Every time I do a chat aroud this time of year, when small sample sizes encourage people to leap to conclusions, I get a couple of questions like these (names have been changed to protect those who have lost their innocence):
Tony (Somerville): Ortiz looks MUCH smaller, though still just as fat, compared to 2007. His numbers are also down and at this point he’s more likely to be voted Mr. Universe than get an extra-base hit. Why aren’t there steroid rumors surrounding him? He is the perfect candidate for a roider, the power came out of nowhere, and after the Mitchell Report the power disappeared like cup cakes at a pot party.
I hate, hate, hate questions like these, and the mindset that underlies them. One of the beautiful things about baseball is its unpredictability. For as good as we might ever make PECOTA, for as much as we might think we have it all figured out, there are always going to be things we couldn’t anticipate: a marginal pitching prospect becoming the best reliever in baseball, or a sure-fire, future Hall of Famer falling flat on his face in the middle of his career. Indeed, one of the reasons I created PECOTA was to account for this natural variability in performance.
Recently, there has become a tendency to ascribe any unattributed change in performance–favorable or unfavorable–to steroid use. Invariably, this is backed up with some sort of hearsay, or circumstantial evidence: “Ortiz looks much smaller this year” or “I hear so-and-so and Jose Canseco went to strip clubs together in Miami.” Our brains are designed to look for patterns in static, and like it or not, there is a lot of static in baseball statistics. Steroids have become the cure-all for every bit of our cognitive dissonance.
So I was disappointed recently when I saw that Bill James, a man whose work I greatly admire, made exactly these sorts of arguments in a comment in the Bill James Gold Mine 2008 about the mid-’80s Minnesota Twins. I’ve sat on this subject for several weeks, as it set off a small conflagration in the blogosphere that quickly burned itself out, as I have some trepidation about launching friendly fire at someone whom I consider a colleague in spirit. But at the end of the day, I think those of us in the analytical community have a responsibility to let the facts speak for themselves. So, here goes.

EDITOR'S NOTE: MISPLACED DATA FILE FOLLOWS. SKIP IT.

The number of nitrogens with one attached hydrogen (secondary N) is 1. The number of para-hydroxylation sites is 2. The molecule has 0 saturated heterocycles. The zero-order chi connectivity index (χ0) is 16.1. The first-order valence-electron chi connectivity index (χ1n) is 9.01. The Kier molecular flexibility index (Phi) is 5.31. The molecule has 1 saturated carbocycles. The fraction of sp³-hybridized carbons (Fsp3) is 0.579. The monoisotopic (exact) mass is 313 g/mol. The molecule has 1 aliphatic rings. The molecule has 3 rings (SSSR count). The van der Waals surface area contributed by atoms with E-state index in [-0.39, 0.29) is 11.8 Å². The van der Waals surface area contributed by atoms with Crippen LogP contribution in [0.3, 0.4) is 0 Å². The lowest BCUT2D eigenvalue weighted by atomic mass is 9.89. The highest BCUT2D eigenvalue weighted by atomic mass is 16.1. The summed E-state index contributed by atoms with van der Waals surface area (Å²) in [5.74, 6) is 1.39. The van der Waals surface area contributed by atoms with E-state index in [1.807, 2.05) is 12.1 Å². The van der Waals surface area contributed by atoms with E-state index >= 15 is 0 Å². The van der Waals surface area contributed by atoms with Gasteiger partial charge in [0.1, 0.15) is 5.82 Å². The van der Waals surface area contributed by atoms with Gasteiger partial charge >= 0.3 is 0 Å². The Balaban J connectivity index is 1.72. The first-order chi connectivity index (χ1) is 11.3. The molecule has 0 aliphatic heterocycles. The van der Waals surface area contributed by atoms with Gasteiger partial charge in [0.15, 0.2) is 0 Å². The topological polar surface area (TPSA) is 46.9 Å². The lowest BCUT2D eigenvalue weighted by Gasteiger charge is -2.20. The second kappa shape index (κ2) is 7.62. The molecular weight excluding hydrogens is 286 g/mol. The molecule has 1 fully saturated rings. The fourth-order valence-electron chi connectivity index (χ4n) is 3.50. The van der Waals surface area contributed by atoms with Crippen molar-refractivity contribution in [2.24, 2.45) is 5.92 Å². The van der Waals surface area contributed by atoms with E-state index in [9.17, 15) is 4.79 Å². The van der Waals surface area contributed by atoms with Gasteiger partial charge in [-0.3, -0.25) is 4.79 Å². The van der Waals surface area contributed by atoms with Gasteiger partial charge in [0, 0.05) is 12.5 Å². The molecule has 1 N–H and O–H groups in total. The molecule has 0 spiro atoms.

The article that touched off the controversy was posted at the Bugs and Cranks blog, and included the following passage from James:
Two of the greatest home run under-producers of all time were teammates: Kirby Puckett and Gary Gaetti in 1984. Puckett hit no home runs (-16), Gaetti hit only 5 (-19). Suggesting the possibility that the Twins’ two World Championships may have been aided by their team being among the first to discover…well, I’d better not go there. Nor will I point out that Gaetti was bald and had acne and Puckett died young.
It has been suggested that this comment was snark, but, if so, I guess I don’t get the joke. I think the steroids controversy has been vastly overplayed by the media–ironically, perhaps, because of our collective reverence for baseball’s history and statistics–and has more to do with baseball past than baseball present. I like to remind people that none of the players who received even a single vote for MVP, the Cy Young, or the Rookie of the Year Award last season appeared in the Mitchell Commission report, and none of them has otherwise been the subject of a credible claim about PED usage. Nevertheless, accusations of steroid use are taken awfully seriously by an awful lot of people–and players who are the subject of such accusations stand to lose millions of dollars worth of contract and endorsement money, not to mention a lifetime’s worth of reputation.
Notwithstanding that we shouldn’t feel the compulsion to murder by dissecting any time we see something out of the ordinary in baseball, one of the ironies is that both Gaetti’s and Puckett’s biographies seem to offer a multitude of alternate hypotheses. James’s implication about Gaetti, particularly, seems like a stretch, as Bugs and Cranks does a pretty good job of pointing out:
Meanwhile, his jab at Gaetti is based on…baldness and acne? Sure, Gaetti’s home-run total in 1984 (five) was 19 below his lifetime average. But 1984 wasn’t his rookie year (like it was for Puckett). Gaetti came up in 1982 and hit 25 home runs that year, followed by 21 in 1983. After his one-year power shortage in ’84, he hit 20, 34, 32, 28, 19, 16, 18, 12, 14, 12, 35, 23, 17, 19, 9 and then 0. So what happened? Did Gaetti decide to stop doing ‘roids for the ’84 season, and then, unhappy with the results, decide to resume use in ’85?